BlackBerry CEO John Chen has come out with an extraordinary proposal to solve his platform's app shortage - force Apple make apps for it.
Android and iOS are way ahead of BlackBerry in many respects, but one of the biggest relates to their respective app libraries. BlackBerry has even taken the desperate measure of permitting Android apps to be crowbarred onto its handsets in recent times.
John Chen wants to go even further. The BlackBerry CEO believes that the ever-hot net neutrality debate should incorporate apps. In particular, Chen believes that it should be compulsory for all apps to be made available on all smartphone platforms.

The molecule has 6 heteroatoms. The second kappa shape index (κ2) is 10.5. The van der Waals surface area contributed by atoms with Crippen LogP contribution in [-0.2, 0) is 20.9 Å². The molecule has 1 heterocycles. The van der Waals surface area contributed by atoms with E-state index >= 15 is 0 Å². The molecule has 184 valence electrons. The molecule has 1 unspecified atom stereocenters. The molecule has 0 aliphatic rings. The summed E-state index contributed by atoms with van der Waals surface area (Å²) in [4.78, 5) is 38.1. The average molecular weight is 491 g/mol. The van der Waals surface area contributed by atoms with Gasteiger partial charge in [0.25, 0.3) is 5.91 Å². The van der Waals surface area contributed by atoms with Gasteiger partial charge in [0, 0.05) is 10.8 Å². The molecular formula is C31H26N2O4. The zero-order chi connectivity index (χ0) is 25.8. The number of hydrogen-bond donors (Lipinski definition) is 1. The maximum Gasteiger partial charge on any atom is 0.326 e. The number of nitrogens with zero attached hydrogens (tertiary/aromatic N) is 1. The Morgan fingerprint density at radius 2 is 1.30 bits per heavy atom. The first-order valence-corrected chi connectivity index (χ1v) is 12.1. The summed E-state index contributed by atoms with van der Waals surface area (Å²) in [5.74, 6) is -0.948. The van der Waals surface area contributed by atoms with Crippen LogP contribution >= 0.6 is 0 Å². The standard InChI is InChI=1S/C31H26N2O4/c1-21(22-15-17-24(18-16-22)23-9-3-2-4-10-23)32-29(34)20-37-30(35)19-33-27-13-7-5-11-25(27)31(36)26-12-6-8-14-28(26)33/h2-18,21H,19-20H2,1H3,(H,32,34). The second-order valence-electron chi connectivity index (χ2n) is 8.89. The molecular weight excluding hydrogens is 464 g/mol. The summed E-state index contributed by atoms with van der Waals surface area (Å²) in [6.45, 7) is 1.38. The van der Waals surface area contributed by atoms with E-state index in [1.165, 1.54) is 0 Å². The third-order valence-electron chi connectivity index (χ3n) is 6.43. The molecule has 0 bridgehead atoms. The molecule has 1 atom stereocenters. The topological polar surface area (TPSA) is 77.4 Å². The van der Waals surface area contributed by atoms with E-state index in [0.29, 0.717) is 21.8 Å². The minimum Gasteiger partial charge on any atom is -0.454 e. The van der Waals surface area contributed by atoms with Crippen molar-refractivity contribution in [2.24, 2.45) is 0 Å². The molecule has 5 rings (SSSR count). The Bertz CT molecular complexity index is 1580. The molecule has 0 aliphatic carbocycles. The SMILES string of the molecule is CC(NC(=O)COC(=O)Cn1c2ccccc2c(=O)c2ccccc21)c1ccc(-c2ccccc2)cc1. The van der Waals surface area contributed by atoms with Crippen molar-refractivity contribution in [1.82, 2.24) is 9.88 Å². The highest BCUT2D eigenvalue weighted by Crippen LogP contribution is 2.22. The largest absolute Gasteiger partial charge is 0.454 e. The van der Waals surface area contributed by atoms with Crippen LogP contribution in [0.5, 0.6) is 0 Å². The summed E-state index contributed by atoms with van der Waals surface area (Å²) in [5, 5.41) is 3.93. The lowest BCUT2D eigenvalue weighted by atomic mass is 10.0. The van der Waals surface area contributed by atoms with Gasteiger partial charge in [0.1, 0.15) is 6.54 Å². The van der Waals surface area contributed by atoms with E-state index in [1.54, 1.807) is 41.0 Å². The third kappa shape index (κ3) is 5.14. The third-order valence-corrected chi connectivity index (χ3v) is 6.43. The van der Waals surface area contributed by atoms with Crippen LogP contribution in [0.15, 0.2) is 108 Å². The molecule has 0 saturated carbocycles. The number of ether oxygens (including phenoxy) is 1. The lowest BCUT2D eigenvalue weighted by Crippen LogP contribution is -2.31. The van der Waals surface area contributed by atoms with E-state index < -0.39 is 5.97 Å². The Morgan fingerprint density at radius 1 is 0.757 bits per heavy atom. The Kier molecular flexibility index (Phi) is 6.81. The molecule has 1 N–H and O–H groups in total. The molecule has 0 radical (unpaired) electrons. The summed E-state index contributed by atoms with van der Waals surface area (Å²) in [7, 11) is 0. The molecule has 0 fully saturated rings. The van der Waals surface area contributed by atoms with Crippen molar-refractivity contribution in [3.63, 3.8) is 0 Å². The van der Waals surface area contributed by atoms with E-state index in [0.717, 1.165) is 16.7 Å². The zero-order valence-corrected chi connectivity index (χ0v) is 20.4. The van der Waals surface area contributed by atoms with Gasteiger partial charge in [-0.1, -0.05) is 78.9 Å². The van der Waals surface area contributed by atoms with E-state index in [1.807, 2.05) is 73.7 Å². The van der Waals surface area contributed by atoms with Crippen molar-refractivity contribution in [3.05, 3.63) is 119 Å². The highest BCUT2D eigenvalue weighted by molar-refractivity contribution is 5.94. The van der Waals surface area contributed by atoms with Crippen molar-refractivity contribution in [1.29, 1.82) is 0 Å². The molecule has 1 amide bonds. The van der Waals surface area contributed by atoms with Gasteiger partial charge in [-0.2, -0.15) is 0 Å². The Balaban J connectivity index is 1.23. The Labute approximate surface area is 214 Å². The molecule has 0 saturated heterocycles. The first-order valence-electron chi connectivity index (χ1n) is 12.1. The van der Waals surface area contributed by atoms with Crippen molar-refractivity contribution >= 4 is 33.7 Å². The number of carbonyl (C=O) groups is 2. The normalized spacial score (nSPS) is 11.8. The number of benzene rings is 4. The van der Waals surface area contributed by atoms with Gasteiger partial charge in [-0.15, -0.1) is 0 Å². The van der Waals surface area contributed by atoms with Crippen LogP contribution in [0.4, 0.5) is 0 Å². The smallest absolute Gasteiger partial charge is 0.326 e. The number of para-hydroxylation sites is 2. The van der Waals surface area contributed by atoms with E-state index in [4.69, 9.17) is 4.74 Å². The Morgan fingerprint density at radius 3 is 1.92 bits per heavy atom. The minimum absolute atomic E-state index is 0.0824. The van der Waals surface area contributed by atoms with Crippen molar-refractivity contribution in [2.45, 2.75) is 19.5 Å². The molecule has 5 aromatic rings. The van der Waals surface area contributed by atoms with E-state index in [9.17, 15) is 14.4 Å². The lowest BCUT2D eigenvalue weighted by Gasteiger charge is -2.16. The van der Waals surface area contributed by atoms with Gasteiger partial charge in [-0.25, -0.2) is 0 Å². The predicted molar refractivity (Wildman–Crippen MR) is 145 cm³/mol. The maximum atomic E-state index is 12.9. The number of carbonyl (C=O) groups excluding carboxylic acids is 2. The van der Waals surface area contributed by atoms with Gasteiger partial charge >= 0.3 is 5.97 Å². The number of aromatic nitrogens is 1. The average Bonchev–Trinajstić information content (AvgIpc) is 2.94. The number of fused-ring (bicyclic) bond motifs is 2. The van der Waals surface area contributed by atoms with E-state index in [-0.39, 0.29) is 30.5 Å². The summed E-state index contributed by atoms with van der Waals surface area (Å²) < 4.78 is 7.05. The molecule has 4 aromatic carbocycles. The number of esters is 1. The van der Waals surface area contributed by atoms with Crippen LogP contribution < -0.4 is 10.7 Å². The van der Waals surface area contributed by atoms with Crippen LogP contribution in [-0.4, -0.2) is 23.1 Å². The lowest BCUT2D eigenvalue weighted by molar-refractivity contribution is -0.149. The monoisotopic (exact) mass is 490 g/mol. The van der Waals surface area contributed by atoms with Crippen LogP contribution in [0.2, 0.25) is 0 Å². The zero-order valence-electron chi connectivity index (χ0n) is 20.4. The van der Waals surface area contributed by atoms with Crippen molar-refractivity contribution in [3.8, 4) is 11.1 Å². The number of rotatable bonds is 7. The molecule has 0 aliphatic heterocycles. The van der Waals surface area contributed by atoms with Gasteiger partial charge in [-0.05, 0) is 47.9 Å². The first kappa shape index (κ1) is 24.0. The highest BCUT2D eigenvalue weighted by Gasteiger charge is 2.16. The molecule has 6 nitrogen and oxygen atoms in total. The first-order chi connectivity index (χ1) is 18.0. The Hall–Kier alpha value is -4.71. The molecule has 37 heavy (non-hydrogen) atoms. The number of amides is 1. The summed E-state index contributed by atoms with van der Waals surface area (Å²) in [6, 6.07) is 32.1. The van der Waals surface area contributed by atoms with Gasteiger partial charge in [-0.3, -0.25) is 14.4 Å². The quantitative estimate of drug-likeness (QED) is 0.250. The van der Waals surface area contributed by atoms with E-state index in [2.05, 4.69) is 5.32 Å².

"Neutrality must be mandated at the application and content layer if we truly want a free, open and non-discriminatory internet," he said on a recent blog post.
If that sounds remotely noble to you, Chen's true motivation can probably be discerned in the specific examples he uses to prove his point.
"Unlike BlackBerry, which allows iPhone users to download and use our BBM service, Apple does not allow BlackBerry or Android users to download Apple’s iMessage messaging service," Chen notes.
It's not just Apple that's targeted either: "Netflix, which has forcefully advocated for carrier neutrality, has discriminated against BlackBerry customers by refusing to make its streaming movie service available to them," Chen adds.
Yes, Chen's bold petition (which also took the form of a letter to US congress) appears aimed at getting more top apps onto BlackBerry.
Still, you can't blame a guy for trying, can you?